| My Yeshivah: Shavuos 5782 |

Home for Eternity: Ner Israel   

I didn’t question our twice-yearly pilgrimage to Ner Israel during the Yamim Noraim. Tefillah should be done in the place you call your spiritual home

The windows are floor-to-ceiling, the angles of the walls form small niches making each window a small separate alcove. For close to two decades, this was my makom kavuah every Rosh Hashanah and Yom Kippur.

My best friend and I would take shtenders, put them in front of the small alcoves, and there we davened, separated from distractions, but part of the world of tefillah that echoed and peaked, each yehei shemei rabba a powerful cry pulling my heart.

Who could remain unmoved by the powerful tefillos of Rav Sheftel Neuberger ztz”l, his voice beseeching ever higher, and the kahal, several thousand voices strong, responding to every note? For years after my marriage, I roamed from shul to shul, seeking a minyan comparable to the minyan that had shaped my soul. But I never found it.

I didn’t question our twice-yearly pilgrimage to Ner Israel during the Yamim Noraim. Tefillah should be done in the place you call your spiritual home, and Ner Israel was my father’s home of the soul.

One of my earliest memories of those Yamim Tovim is following Rebbetzin Chana Weinberg a”h as she walked to shul. (My father and Rav Shmuel Yaakov Weinberg shared the same first and last name. Although no relation, it made for many a story of mistaken identity.) Unaware of her small shadow, the Rebbetzin walked very straight and regally as she made her way to the beis medrash. Whimsical imaginative little girl that I was, I followed her footsteps doggedly, thinking to myself, when I get older, I’ll too walk to the beis medrash like a queen, where my husband will be learning as a king.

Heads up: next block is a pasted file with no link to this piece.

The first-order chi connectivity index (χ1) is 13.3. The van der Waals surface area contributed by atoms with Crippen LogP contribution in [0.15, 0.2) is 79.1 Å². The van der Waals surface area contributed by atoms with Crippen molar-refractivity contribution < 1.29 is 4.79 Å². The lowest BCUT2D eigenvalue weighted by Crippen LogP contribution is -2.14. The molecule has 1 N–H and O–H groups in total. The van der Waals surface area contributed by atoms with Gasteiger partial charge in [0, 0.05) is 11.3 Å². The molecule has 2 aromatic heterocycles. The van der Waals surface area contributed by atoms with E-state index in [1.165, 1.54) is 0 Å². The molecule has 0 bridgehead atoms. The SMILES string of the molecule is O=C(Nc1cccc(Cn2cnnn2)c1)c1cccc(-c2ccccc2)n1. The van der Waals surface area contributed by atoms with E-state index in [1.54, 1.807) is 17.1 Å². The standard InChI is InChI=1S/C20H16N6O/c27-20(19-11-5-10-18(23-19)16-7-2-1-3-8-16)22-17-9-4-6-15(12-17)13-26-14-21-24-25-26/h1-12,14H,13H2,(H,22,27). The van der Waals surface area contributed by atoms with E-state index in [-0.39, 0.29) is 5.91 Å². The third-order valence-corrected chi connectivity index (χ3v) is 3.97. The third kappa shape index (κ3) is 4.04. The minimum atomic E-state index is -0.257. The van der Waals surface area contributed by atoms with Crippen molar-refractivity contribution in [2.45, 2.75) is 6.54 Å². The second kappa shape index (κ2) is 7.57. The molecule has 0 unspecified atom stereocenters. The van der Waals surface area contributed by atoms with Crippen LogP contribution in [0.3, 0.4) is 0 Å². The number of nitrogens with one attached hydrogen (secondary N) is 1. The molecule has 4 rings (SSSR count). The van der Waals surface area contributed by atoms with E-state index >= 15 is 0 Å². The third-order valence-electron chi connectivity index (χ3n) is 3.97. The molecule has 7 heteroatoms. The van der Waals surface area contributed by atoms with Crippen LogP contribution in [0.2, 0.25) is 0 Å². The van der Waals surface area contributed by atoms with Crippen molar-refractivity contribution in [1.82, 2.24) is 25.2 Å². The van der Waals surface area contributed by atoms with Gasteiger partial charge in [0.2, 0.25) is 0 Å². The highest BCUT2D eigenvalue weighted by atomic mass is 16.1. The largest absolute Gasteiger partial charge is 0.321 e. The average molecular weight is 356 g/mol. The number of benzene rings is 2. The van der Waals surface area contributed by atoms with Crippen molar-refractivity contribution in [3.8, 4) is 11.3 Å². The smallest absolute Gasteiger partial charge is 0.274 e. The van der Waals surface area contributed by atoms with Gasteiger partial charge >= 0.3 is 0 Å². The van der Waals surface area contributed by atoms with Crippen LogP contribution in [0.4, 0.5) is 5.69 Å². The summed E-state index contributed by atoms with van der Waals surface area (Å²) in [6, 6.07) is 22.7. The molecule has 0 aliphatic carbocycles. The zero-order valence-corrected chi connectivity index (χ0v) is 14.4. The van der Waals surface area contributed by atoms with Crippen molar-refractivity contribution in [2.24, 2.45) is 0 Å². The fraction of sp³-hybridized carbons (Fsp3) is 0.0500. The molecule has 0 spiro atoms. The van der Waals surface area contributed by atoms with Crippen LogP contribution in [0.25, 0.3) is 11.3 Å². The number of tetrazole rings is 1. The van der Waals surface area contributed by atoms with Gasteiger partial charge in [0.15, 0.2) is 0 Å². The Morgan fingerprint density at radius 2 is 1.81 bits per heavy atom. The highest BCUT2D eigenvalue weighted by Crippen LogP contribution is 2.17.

I lived in Baltimore for one month after my wedding. One afternoon, as I pulled up to the same beis medrash to pick up my new husband, the memory of that long ago longing came rushing back. This is where it starts, I thought, waiting for my husband to finish seder, the beginning of our journey to Torah royalty.

That journey had its roots decades before. After escaping from Germany with their two sons and not much more, my grandparents realized that they’d need to be moser nefesh once again if they wanted their children to continue the life of Torah so essential to their being. Therefore, although it must have been painful, they sent my father and uncle across the country from Seattle, Washington to Ner Israel, ensuring the Torah of their future offspring. My father was still a teenager when he took that several-day transcontinental train. He went straight to the beis medrash filled with Torah giants that embodied a lifestyle he soon made his own.

There were no visits home for bein hazmanim, no daily phone calls or chats. It was an exile from his close-knit family, but a geulah for his future. There he put down roots, establishing friendships that lasted a lifetime with some of the greatest names of Ner Israel today.

My father became especially close with Rav Dovid Kronglas ztz”l, and throughout my life, despite Rav Dovid’s early petirah, every facet of our lives was shaped according to Rav Dovid’s principles.